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Hugo ALFVÉN (1872-1960)
Symphony No. 4 From the Outermost Skerries Op. 39 (1919)
Festival Overture Op. 52 (1944)
Arndis Halla, (soprano vocalise), Johann Valdimarsson, (tenor vocalise),
Sigrun Edvaldsdottir (violin), Richard Talkowsky (cello), Kristjan Th. Stephensen, (cor anglais)
Iceland Symphony Orchestra/Niklas Willén.
Rec. Haskolabo University Cinema Auditorium, Reykjavik, Iceland, 10–13 June 2003 DDD.
NAXOS 8.557284 [58’12”]



Niklas Willén is well on his way towards completing his cycle of the Alfvén Symphonies for Naxos. Unlike some other similar cycles, different orchestras have been engaged: the Royal Scottish National for 1 and 3; the National Symphony Orchestra of Ireland for 2 and the Iceland Symphony Orchestra for 4.

For those who have not come to the symphonies yet, I can tell you that they are tuneful and show a good sense of thematic development. They are very pleasant to listen to, somewhat similar to the orchestral works of Grieg.

The Fourth Symphony (subtitled “From the Outermost Skerries”) uses a soprano and tenor singing wordless passages similar to the slow movement of Nielsen’s Third Symphony. The subject matter of the symphony involves a pictorial representation of the Skerries - the archipelago near Stockholm. The symphony depicts the movement of the sea during storms, moonlight and sunshine. The composer produced an earlier work, a tone poem entitles A Legend of the Skerries (1902), which inhabits the same sound-world, albeit without the symphonic development of the current work.

Alfvén, a noted water colourist and author as well as being an extremely successful composer, was criticised when this symphony was first performed because it used the two soloists to enhance the colour of the work. In addition there was concern over the erotic content of the programme of the work, telling as it does, the tale of two young souls, and their reaction to the moods of the sea which in turn are symbolic of the human heart. Alfvén went some way towards refuting this criticism, by dedicating the symphony to his then teenage daughter “Marghita”.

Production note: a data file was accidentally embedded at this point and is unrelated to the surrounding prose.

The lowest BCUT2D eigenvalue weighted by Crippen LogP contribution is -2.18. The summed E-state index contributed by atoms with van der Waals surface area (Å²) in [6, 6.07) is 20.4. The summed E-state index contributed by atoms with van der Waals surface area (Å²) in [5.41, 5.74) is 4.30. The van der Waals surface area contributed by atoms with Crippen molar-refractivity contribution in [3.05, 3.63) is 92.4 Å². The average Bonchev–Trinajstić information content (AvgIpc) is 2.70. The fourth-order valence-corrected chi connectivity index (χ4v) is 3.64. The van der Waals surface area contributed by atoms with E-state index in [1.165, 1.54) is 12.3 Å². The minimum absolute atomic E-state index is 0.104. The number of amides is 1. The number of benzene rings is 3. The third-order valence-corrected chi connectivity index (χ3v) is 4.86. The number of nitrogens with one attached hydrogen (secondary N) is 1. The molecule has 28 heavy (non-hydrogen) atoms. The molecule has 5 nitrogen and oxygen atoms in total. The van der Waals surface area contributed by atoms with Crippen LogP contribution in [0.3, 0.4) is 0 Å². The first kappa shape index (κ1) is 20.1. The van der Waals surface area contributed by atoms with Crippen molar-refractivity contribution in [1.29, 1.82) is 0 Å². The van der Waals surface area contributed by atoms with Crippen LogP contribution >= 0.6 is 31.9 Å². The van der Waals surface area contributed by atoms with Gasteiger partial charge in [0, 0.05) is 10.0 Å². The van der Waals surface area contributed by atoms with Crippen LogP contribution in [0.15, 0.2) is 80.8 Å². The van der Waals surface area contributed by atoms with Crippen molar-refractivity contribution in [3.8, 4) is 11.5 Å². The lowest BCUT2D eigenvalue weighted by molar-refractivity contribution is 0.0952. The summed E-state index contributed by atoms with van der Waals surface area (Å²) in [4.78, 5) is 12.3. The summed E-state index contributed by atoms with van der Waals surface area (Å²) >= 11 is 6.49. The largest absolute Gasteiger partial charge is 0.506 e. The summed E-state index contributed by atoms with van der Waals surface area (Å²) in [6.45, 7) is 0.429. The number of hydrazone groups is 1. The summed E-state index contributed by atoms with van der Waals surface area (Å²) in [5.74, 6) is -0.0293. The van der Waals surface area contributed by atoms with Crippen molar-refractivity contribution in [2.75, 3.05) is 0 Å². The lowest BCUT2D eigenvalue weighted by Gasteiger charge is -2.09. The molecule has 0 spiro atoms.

There is a pioneering recording which used to be available on Bluebell (ABCD 001) which, according to the RED catalogue is no longer available, but may be available as an import. This is performed by Elisabeth Söderström and Gösta Winberg with Stig Westerberg conducting the Stockholm Philharmonic Orchestra. If I am honest, the earlier disc, recorded in 1979, is superior to the Naxos release, as it tingles with the excitement of discovery. Also, good as Willén is, he is no match for Westerberg in his understanding of Alfvén’s sound-world.

The Naxos recording is better, however, being a modern digital offering, recorded in a sympathetic acoustic, allowing all parts to be heard clearly. The orchestra is certainly well up to the task.

Where the Naxos release scores over the earlier disc, is in the playing time, which whilst still not up to some of the current lengths is expanded by the inclusion of the Festival Overture written by Alfvén in 1944. This is more conservative with the composer writing in popular mode for a wide public. It is great fun and brings this very attractive disc to an exciting finish. In addition the Naxos recording is banded so you can pick up the four individual movements although the composition plays without a break. The Bluebell release is in one band only, although if it is re-released, this may be rectified. One further feature is the cover illustrations being used for this series. This disc gives Strindberg’s Sunset, from 1892, which is superb. All of this for Ł4.99! We don’t know how lucky we are.

John Phillips

see also Review by William Trotter


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